Dealing with China-related NPLs and Investments - Strategic considerations
Client Alert 1—The Starting Point
Over the last ten years, Chinese companies have lent and invested extensively outside of China. A number of these off-shore investments have under-performed or even failed, raising concerns amongst banks and creditors but also creating opportunities for investors. This series of alerts discuss key considerations when dealing with such non-performing investments, the challenges and opportunities they present, and some of the innovative and practical solutions that in our experience will make a real difference to investors, lenders and creditors.
The measures in recent years to curb the informal shadow banking sector in Mainland China and to improve market discipline has led to greater urgency in resolving difficult and long-running non-performing situations. Recovering loan and investments outside of China, however, can present additional challenges compared to purely domestic recoveries.
- there will often be complicated cross-border questions. For example, the investment may be in a Chinese business, held by a Caribbean holding company, with some assets outside China, and potentially listed in Hong Kong;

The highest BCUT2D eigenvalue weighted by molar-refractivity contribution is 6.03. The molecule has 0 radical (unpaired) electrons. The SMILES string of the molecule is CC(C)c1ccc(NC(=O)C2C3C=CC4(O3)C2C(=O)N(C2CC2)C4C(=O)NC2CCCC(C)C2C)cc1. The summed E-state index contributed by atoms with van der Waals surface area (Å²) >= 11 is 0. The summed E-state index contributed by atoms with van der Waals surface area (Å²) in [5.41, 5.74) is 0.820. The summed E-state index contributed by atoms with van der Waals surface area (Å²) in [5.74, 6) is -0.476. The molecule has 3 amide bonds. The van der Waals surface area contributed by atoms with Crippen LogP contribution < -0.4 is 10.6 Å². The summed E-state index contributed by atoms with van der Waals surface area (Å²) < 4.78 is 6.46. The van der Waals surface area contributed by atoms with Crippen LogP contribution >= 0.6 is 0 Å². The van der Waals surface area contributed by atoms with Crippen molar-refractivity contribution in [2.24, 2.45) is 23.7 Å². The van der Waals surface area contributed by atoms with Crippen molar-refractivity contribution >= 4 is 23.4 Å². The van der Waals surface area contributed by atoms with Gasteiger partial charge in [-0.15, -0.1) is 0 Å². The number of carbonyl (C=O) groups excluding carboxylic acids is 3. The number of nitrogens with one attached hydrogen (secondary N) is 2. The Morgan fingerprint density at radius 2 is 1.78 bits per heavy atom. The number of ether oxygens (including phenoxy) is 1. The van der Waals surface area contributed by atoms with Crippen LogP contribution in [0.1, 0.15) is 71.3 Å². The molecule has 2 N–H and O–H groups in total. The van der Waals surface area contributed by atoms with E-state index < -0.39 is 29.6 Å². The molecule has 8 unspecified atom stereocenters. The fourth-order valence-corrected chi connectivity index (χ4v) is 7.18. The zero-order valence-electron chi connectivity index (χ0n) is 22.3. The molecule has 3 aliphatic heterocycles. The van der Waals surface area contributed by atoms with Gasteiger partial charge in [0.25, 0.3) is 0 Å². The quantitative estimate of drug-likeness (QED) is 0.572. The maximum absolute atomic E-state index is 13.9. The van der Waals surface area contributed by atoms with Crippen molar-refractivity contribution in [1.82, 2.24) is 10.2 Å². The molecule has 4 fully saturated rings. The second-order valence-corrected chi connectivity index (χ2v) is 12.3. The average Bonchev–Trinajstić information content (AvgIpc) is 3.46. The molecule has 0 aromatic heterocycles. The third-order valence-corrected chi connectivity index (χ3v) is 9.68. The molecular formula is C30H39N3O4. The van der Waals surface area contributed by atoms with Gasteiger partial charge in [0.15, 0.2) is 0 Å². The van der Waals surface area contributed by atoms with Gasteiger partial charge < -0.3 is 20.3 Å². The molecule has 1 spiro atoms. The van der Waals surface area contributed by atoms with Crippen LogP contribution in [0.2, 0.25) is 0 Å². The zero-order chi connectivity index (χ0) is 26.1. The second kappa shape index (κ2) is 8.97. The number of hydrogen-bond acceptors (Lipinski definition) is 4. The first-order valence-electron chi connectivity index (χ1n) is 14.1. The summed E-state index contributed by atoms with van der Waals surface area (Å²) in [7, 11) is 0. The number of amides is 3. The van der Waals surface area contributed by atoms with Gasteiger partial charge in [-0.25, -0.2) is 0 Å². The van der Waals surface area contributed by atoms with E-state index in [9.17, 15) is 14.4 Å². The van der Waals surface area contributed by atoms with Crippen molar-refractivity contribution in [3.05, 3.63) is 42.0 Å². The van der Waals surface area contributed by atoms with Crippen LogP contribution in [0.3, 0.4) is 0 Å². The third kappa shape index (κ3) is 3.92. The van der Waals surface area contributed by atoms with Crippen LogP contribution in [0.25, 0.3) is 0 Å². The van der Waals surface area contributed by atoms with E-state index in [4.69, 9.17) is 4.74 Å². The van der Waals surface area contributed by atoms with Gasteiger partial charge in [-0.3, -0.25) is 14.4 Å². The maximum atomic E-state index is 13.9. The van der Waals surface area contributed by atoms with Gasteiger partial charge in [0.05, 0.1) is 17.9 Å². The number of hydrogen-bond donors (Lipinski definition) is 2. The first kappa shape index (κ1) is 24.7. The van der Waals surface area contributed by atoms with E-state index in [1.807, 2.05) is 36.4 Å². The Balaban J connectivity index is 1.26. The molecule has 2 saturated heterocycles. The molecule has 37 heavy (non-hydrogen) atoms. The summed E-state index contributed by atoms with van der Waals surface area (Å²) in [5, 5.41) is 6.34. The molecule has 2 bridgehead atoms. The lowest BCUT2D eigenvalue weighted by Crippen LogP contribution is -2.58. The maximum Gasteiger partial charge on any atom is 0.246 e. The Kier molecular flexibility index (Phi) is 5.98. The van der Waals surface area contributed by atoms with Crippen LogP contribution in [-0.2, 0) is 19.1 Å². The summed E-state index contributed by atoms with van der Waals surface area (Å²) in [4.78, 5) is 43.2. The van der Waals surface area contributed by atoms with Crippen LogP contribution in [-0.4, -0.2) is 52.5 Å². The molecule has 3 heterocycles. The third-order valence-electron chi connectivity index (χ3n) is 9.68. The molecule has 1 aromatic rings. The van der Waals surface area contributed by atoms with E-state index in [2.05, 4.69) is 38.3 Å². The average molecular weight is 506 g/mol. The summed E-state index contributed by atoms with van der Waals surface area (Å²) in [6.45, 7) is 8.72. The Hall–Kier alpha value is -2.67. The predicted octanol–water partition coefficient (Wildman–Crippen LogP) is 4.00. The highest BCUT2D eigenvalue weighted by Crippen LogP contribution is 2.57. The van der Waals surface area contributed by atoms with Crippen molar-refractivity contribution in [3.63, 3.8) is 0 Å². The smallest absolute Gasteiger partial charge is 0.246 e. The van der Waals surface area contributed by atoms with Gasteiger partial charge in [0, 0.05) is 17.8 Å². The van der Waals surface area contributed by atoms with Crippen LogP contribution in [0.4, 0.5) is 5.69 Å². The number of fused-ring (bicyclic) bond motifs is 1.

- the structure may not be a straightforward loan; it may be a bespoke equity or pseudo-equity investment or may involve complex funds structures;
- the management of the borrower may be uncooperative; and
- it may be difficult or even impossible to obtain information about the investment from public sources.
The scenarios we have encountered are varied, but they share common features. In this first alert, we look at:
- the early warning signs of an investment that may become distressed; and
- the core actions that can significantly improve recovery opportunities.
Early signs of trouble
A default or non-payment of interest/coupon is rarely the first sign of trouble. Other factors to look out for include:
- a sudden and unexpected slowdown in business - such as we are currently seeing with the COVID-19 outbreak;
- an over-stretched business that is heavily dependent on liquidity;
- delay in producing accounts;
- stress in other parts of the business under the common control of senior management;
- sudden changes to the board of the borrower, particularly resignations of key executives;
- a slowing down or even stopping of the information flow from the borrower;
- unexplained or not fully-explained connected party transactions, possible rumours of dishonesty or regulator interest in the company; and
- an important transaction fails to complete or is delayed.
Time is of the essence